Our last post focused on user experience, and how important it is to know the right questions to ask when performance issues hit. This is no easy task, as the user experience is impacted by so many factors, from storage speed to database query efficiency to network issues, just to name a few.
In this post, we’re going to focus on how all those factors work together, and how quickly “as-implemented” can diverge from “as-designed.”
Nobody sets out to have a slow enterprise application. Sometimes the delta between vision and reality slowly grows. But sometimes they never met in the first place. For example, it’s pretty common to find test and pre-production systems in use in production environments — running undetected and sapping resources from the production servers. Nobody plans to have resources being sapped by ghost processes, but it happens!
And that’s a simple example of the kind of interference that can plague Oracle Forms implementations from the very start. Often, there are many possible factors to a problem, and unlacing the complex knot of interactions can be a difficult but necessary step. What portion of the performance degradation that you’re witnessing is due to, say, network issues versus database-specific problems? Saying that it’s both goes against the fundamental principles of root cause analysis. One of these two factors is likely the primary cause; fix it and the other problem may well disappear.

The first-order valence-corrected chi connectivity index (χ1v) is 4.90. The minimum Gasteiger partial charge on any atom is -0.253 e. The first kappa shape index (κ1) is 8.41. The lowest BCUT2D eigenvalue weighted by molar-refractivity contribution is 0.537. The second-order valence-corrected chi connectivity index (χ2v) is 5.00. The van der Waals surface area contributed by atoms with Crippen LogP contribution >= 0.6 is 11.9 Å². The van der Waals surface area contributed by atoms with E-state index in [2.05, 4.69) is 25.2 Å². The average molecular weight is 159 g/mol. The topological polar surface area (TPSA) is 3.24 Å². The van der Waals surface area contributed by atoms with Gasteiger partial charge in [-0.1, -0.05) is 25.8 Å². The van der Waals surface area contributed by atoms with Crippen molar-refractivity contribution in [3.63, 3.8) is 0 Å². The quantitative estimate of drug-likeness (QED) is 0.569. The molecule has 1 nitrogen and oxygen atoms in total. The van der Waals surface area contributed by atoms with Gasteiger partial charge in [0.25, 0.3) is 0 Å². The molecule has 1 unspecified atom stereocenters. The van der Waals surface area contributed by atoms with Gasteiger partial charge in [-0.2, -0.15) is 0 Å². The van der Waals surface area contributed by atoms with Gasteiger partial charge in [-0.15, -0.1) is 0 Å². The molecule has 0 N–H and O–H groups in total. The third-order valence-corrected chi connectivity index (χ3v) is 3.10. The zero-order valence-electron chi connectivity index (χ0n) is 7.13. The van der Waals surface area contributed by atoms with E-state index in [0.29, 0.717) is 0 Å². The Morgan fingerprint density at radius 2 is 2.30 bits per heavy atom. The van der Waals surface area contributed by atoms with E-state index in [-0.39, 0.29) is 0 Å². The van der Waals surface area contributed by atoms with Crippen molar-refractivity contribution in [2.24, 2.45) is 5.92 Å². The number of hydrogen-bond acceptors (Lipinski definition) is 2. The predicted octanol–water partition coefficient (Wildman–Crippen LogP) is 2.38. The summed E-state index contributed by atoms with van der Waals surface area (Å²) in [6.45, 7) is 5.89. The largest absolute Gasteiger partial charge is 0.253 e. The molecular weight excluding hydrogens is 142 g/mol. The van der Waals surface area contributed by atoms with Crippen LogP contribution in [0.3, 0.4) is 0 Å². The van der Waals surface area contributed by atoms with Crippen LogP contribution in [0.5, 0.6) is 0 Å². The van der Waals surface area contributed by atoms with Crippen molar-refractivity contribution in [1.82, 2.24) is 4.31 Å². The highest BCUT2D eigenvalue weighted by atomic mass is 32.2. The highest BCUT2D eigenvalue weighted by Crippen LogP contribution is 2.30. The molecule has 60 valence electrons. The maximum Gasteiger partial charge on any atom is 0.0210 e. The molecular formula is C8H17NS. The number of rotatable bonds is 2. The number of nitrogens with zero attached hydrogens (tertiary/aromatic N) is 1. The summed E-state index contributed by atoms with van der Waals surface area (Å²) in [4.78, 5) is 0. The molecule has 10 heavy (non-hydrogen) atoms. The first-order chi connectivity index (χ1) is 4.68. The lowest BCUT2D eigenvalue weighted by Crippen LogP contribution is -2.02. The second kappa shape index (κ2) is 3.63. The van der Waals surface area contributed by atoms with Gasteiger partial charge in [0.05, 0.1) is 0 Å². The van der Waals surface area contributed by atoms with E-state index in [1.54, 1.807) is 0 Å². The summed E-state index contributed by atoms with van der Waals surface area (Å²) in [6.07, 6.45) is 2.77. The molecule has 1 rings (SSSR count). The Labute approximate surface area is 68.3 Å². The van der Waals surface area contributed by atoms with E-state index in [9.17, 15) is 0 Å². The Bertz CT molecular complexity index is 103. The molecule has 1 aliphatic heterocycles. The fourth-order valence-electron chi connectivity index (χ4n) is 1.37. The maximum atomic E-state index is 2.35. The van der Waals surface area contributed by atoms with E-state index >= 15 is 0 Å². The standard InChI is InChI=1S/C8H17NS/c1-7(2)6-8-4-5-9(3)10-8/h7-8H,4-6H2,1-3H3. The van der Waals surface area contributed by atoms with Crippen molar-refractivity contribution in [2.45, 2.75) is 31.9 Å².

In fact, for any given Oracle Forms performance issue, at least seven subsystems are potentially involved. At one end, the client web browser may be at fault. At the other end, the database itself. In the middle, the web and application servers. Or, none of these could be the problem, and the systems connecting the database to the application server, the application server to the web server, and the web server to the client could be the issue.
One very successful tactic to isolate the root cause of a performance issue is to find out what changed by creating a timeline of events leading up to the performance issue. For diagnostic purposes, this timeline is often short — a week or two — but the problems can often come from much further back than just a couple of weeks.
As time progresses, the gap between what the theoretical map of the system “as-designed” was supposed to do and what the “as-implemented” system is currently doing increases, and the complicated knot of potential interactions grows. This drift in system knowledge can happen easily, and is typically due to the numerous and frequent changes — both documented and undocumented — that are made to components, systems and servers. As new servers come online, and others go offline, it can be difficult to keep track of all the changes.
In the case of our ghost server processes, and in many other cases, the automatic detection of performance-related processes can show all of your components, how they interact, and which ones are integral in real-time. This can mitigate the need for a lengthy, manual and often fruitless search of the system when something goes wrong.
In our next post, we’ll talk about how performance analytics can optimize bottlenecks and manage rollouts and migrations without creating problems somewhere else in the system or for the end users.
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